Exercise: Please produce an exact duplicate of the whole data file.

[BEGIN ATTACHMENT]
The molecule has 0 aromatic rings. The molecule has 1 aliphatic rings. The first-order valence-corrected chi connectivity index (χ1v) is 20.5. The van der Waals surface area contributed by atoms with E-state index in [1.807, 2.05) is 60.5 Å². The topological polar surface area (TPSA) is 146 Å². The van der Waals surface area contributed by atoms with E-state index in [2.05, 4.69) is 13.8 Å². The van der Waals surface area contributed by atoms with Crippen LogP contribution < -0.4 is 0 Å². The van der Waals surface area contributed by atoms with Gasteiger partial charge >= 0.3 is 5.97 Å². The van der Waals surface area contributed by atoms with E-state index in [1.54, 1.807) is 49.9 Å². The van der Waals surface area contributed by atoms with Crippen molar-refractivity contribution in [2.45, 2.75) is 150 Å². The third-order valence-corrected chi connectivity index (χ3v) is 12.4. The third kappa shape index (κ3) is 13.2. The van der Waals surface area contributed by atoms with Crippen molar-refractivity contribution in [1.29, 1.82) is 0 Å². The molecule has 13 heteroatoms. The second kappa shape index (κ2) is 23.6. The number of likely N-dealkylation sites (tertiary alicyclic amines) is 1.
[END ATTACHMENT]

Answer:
The molecule has 0 aromatic rings. The molecule has 1 aliphatic rings. The first-order valence-corrected chi connectivity index (χ1v) is 20.5. The van der Waals surface area contributed by atoms with E-state index in [1.807, 2.05) is 60.5 Å². The topological polar surface area (TPSA) is 146 Å². The van der Waals surface area contributed by atoms with E-state index in [2.05, 4.69) is 13.8 Å². The van der Waals surface area contributed by atoms with Crippen LogP contribution < -0.4 is 0 Å². The van der Waals surface area contributed by atoms with Gasteiger partial charge >= 0.3 is 5.97 Å². The van der Waals surface area contributed by atoms with E-state index in [1.54, 1.807) is 49.9 Å². The van der Waals surface area contributed by atoms with Crippen molar-refractivity contribution in [2.45, 2.75) is 150 Å². The third-order valence-corrected chi connectivity index (χ3v) is 12.4. The third kappa shape index (κ3) is 13.2. The van der Waals surface area contributed by atoms with Crippen molar-refractivity contribution in [1.29, 1.82) is 0 Å². The molecule has 13 heteroatoms. The second kappa shape index (κ2) is 23.6. The number of likely N-dealkylation sites (tertiary alicyclic amines) is 1.